Tuesday 30 August 2022
Monday 29 August 2022
This is the first of a few post about my recent walk along the Larapinta Trail. The Trail runs (more or less) east-west starting (or ending) at Alice Springs and ending (or starting) at Mount Sonder about 230 km later!
The whole trails runs through the West MacDonnell Ranges - Tjoritja - National Park. We took 15 days to walk from Alice to Sonder. I think I'm still processing a lot of what I saw, felt and thought during those two weeks.
These pictures show just how varied the walk is - valleys, ridges, and long, long views.
For reasons I do not comprehend, the images have loaded in reverse order! The final image is from day 1 and the first from day 3.
Hope you enjoy. SM
Wednesday 24 August 2022
Wednesday 17 August 2022
The Straw-necked Ibis (Threskiornis spinicollis) is a common bird in my part of the world - often found in parks, on playing fields - ovals as we call them here - and hanging around places where they can find food scraps. They thrive where humans waste food, and have gained the nickname 'Bin Chicken' in many parts of Australia!
In a more natural setting they will feed on invertebrates in grass lands, using their long beak to extract 'grubs' of all sorts from the soil. In the past, because of this habit they were known as The Farmers Friend. Oh, how times have changed.
In these pictures you can see one of the birds eating a 'grub' of some sort, and you can also see the way the light picks up the metallic sheen of their feathers. Bin Chickens? I think not.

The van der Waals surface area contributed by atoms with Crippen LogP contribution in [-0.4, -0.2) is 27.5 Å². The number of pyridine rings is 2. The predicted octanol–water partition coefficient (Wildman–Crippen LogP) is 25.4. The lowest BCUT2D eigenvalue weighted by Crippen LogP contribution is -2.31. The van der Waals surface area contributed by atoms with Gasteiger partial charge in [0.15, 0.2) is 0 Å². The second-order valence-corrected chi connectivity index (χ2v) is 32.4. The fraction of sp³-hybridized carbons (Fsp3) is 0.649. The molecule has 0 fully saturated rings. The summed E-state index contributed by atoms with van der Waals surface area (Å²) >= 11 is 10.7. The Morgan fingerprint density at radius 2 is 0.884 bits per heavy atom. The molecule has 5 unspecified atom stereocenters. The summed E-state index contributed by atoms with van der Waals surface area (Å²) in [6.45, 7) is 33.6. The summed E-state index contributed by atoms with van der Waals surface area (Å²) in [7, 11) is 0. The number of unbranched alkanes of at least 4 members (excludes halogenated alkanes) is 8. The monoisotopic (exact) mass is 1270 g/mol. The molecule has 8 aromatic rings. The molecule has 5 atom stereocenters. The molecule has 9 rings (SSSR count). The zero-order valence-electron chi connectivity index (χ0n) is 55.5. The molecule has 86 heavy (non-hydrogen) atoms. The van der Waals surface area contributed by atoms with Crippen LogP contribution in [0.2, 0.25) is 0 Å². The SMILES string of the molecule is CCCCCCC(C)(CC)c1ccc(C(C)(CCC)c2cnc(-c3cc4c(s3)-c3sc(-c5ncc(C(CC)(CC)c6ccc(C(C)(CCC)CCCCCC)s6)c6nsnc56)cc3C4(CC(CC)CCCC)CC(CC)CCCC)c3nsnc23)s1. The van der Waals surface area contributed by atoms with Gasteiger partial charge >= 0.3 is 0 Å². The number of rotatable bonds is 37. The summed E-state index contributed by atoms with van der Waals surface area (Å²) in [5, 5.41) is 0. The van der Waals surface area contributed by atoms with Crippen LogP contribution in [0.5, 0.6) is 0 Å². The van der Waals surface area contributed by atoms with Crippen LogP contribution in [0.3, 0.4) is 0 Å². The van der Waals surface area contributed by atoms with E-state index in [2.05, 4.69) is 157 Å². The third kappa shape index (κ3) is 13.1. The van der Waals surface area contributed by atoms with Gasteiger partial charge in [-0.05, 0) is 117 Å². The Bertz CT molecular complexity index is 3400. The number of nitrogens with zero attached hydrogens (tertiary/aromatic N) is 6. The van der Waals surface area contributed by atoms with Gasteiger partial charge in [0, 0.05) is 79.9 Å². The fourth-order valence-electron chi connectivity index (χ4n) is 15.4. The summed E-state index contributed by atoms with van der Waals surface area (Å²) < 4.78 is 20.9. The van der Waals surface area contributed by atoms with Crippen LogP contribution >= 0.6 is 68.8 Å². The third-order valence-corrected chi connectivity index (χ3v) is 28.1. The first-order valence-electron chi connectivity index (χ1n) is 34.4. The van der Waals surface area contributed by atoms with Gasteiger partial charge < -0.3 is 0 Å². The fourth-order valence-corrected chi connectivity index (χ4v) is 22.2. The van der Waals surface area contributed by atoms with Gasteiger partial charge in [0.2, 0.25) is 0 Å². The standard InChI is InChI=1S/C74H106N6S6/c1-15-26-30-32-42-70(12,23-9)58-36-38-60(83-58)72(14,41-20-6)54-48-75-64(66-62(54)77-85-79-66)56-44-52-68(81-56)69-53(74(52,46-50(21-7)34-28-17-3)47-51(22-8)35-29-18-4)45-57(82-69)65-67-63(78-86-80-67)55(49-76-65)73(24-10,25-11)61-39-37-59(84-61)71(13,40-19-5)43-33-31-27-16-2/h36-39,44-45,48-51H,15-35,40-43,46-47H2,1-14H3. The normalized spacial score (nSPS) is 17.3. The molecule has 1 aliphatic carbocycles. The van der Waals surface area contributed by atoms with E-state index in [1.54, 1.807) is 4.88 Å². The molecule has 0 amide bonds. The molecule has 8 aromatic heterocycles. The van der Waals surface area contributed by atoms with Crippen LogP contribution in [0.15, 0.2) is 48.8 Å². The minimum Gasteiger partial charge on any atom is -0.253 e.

As ever, you can join in with WBW by clicking on the link below. SM
Wednesday 10 August 2022
The Sooty Oystercatcher (Haematopus fuliginosus) is a close relation of last weeks Pied Oystercatcher, and its also I bird I have a lot of time for!
Often found on rocky coasts, this bird was on a sandy beach at Wilsons Promontory. If the truth be told the beaches at the Prom are a reliable site for these birds, even if the book say they favour rocky areas! I may be being unfair to conventional wisdom here, as there are large areas of rocks at the ends of most beaches at the Prom.
I really like the reflections in these pictures.
You can see that this bird has been banded / ringed and given another plastic ID ring. Science in action!
As ever, to join in with WBW, click the big blue button. SM
Wednesday 3 August 2022
The Pied Oystercatcher (Haematopus longirostris) is a wonderful, robust shorebird that I always enjoy watching. This is the Australian species (no surprise there!) and they are rather similar to the black and white Oystercatchers found in New Zealand and Europe.
Generally this species is found on sandy beaches, although these were feeding on a rocky platform that was exposed at low tide.
I spent an enjoyable 1/2 with some of these birds when I was at Wilsons Promontory last weekend, although these pictures are from the East Coast of Tasmania.
As you can see this bird is not living up to its name, and is feeding on muscles!
To join in with WBW click on the blue button. SM